Barbour's Chair

Barbour's Chair

Barbour's Chair

A summary of what's in the major U.S. newspapers.
July 25 1997 9:22 AM

Barbour's Chair

USA Today leads with black--Andrew Cunanan. The Washington Post leads with white--William Brennan. The New York Times and Los Angeles Times opt for gray--Haley Barbour.

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Within 48 hours after the Versace murder, reports USAT, Cunanan called someone he knew for help getting a passport. That person did not notify the authorities at the time, but did offer the information sometime later when the FBI contacted him. The cops are still trying to determine if any associates of Cunanan helped hide him while he was a fugitive. Adds USAT: At the time of the suicide, the trail was turning cold, and case investigators had never even considered suicide as a possibility. The LAT runs its front-page Cunanan story under a big FBI "Wanted" flier with a slash marked "Found Dead" running across the suspected murderer's face.

The WP goes six columns across at the top, all under a banner headline, in its coverage of the death of retired Justice Brennan, yesterday at age 91. Brennan left his greatest mark, says the Post, as "the architect of rulings that expanded rights of racial minorities and women; led to reapportionment of voting districts guaranteeing the ideal of "one person, one vote;" and enhanced First Amendment freedom for newspapers and other media." The NYT notes that during his tenure, Brennan had signed his name to 1,360 opinions.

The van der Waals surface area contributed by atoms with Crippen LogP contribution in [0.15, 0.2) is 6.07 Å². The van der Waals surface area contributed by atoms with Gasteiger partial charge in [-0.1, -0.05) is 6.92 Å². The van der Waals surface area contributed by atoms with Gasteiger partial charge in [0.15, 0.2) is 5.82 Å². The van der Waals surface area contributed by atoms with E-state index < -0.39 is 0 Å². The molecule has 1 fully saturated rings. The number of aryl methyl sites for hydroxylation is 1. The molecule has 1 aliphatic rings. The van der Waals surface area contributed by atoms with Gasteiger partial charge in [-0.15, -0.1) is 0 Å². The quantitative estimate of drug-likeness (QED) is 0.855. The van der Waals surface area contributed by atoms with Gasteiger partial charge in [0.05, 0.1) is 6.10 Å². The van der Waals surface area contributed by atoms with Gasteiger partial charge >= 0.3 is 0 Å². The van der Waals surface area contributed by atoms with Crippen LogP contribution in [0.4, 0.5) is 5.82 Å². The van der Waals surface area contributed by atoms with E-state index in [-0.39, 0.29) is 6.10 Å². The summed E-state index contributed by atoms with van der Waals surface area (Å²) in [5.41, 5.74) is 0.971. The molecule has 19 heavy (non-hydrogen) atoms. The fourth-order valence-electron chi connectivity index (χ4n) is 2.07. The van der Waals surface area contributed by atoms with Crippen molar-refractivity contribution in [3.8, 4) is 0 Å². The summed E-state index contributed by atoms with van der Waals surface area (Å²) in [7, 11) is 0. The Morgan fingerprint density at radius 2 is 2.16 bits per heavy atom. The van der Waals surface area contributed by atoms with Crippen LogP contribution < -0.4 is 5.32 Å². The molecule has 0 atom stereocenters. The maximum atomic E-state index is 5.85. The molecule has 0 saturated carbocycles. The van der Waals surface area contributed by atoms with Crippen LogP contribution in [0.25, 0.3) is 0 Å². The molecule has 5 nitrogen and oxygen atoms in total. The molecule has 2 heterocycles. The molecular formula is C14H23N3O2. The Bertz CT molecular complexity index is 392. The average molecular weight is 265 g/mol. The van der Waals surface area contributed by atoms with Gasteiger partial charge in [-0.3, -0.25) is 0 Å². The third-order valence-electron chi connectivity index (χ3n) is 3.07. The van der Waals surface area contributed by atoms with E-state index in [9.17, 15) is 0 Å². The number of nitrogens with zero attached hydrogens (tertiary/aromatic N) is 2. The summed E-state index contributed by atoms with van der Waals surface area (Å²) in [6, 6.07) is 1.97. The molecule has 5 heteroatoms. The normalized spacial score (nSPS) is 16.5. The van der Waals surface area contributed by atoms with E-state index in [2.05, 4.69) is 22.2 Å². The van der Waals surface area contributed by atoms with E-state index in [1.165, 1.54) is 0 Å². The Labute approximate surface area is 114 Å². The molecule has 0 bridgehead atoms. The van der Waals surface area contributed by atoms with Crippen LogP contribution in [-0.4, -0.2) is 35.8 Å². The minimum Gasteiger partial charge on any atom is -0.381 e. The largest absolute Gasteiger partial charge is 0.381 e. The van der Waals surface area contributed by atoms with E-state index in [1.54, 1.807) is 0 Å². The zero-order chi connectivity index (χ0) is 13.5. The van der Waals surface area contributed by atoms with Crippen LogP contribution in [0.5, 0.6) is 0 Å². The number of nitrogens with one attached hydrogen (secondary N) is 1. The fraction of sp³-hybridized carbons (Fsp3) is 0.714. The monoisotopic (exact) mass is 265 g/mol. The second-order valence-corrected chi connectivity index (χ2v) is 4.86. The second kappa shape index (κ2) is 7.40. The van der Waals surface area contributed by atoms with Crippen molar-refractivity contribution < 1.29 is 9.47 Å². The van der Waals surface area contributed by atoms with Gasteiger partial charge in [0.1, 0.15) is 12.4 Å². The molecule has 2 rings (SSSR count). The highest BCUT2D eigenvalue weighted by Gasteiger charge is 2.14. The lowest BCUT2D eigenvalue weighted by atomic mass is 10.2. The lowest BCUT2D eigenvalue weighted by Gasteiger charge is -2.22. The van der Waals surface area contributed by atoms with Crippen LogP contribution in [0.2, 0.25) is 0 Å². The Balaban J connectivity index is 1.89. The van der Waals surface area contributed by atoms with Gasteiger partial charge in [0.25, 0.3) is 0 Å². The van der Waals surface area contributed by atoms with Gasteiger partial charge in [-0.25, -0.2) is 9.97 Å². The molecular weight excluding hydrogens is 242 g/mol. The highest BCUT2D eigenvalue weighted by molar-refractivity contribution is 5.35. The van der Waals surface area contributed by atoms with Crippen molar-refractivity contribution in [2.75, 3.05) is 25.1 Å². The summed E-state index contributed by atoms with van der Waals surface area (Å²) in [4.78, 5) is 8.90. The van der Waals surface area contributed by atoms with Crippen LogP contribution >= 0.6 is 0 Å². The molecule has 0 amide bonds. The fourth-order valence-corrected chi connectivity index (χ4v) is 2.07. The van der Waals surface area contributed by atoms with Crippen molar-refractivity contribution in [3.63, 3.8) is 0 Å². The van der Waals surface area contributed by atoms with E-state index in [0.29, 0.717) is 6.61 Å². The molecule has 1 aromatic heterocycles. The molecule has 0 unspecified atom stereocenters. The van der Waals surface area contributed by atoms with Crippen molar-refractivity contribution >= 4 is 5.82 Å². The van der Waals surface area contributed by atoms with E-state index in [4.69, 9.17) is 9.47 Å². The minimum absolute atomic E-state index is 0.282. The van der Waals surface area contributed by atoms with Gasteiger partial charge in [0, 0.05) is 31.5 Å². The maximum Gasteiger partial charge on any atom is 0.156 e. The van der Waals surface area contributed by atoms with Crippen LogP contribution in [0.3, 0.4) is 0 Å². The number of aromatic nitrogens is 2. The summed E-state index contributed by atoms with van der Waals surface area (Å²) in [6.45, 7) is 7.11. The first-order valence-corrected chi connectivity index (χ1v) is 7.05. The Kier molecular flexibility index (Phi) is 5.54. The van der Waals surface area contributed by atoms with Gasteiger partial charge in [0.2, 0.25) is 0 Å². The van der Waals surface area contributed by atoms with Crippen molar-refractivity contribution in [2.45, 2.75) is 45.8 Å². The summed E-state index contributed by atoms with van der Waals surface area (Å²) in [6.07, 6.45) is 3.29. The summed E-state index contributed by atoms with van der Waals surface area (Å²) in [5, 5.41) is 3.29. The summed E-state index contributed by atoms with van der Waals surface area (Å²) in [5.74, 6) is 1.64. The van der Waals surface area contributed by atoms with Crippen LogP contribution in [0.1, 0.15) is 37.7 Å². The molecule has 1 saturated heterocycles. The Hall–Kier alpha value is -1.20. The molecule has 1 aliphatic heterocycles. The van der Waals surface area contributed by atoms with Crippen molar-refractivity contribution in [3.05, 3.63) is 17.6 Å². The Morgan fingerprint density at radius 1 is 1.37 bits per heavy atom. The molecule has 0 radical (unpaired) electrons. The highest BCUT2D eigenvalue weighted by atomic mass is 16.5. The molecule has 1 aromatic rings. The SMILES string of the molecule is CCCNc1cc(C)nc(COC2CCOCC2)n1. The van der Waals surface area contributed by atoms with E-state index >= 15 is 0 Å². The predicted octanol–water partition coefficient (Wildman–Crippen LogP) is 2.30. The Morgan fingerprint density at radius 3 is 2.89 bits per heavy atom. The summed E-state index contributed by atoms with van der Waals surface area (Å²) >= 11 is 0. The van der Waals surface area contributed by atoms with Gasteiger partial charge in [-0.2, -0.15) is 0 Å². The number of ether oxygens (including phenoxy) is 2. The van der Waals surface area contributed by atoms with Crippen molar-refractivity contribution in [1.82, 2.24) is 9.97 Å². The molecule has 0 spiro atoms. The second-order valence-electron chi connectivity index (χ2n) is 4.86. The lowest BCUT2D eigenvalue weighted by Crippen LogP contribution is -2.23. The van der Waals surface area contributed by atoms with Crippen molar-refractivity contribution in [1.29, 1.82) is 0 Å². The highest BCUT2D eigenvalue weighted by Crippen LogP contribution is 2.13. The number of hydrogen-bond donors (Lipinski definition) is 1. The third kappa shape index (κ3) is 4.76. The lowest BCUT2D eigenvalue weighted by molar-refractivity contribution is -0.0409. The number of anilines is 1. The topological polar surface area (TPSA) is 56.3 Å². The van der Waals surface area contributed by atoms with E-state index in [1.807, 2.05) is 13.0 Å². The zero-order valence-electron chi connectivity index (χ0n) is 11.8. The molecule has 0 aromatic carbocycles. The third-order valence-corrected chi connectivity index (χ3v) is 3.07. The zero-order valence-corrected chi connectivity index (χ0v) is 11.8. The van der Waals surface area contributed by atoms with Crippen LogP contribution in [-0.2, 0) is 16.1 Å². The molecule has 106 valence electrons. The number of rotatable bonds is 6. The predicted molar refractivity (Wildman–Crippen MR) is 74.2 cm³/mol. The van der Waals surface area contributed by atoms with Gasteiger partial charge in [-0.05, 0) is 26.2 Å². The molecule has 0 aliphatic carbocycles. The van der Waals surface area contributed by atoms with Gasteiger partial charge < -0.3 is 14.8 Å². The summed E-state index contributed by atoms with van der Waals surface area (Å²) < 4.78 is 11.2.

According to the two Times, former Republican Party chairman Barbour was in the witness chair at the fundraising hearings to discuss a $2.1 million loan guarantee from a Hong Kong businessman, Ambrous T. Young, to an organization Barbour started up called the National Policy Forum. Barbour claimed that the transaction was completely legal and just like those made by such research outfits as the Brookings Institution and the Heritage Foundation. The Democrats suggest it was a scheme for channeling foreign money into Republican coffers. Barbour also testified that he didn't know the money had come from Hong Kong. "It's hard for me to accept that you didn't know this money was coming from Hong Kong," committee member Sen. Joseph Lieberman is quoted as saying. "My God, you went to Hong Kong to see Mr. Young."

BTW, according to the "Washington Wire" column in today's Wall Street Journal, "A memo prepared before Barbour's trip to China last year reminds an aide to brief him on Chinese 'protocol' including 'burping, spitting, hookers in hotel, chopsticks, gifts, etc.'"

Both the LAT and NYT are on the front page with the news that in Dallas yesterday, a jury found the local Roman Catholic diocese liable for $120 million in damages in connection with a sex abuse complaint brought against a priest by 10 men and the family of another who committed suicide.

Tucked deep inside the WP is word that President Clinton's quick recovery from his knee injury "was the result of his using a new hot tub on the West Lawn out by the swimming pool." The device was donated to the White House by the manufacturer, Watkins Manufacturing. It's the company's biggest--a seven-seater that retails for $8,100--and comes with two Moto-Massagers. "Those are," explains the Post, "the jets that go up and down your back and make you so mellow that it's advisable not to enter budget talks for at least two hours afterward, lest you agree to scrap capital gains taxes altogether."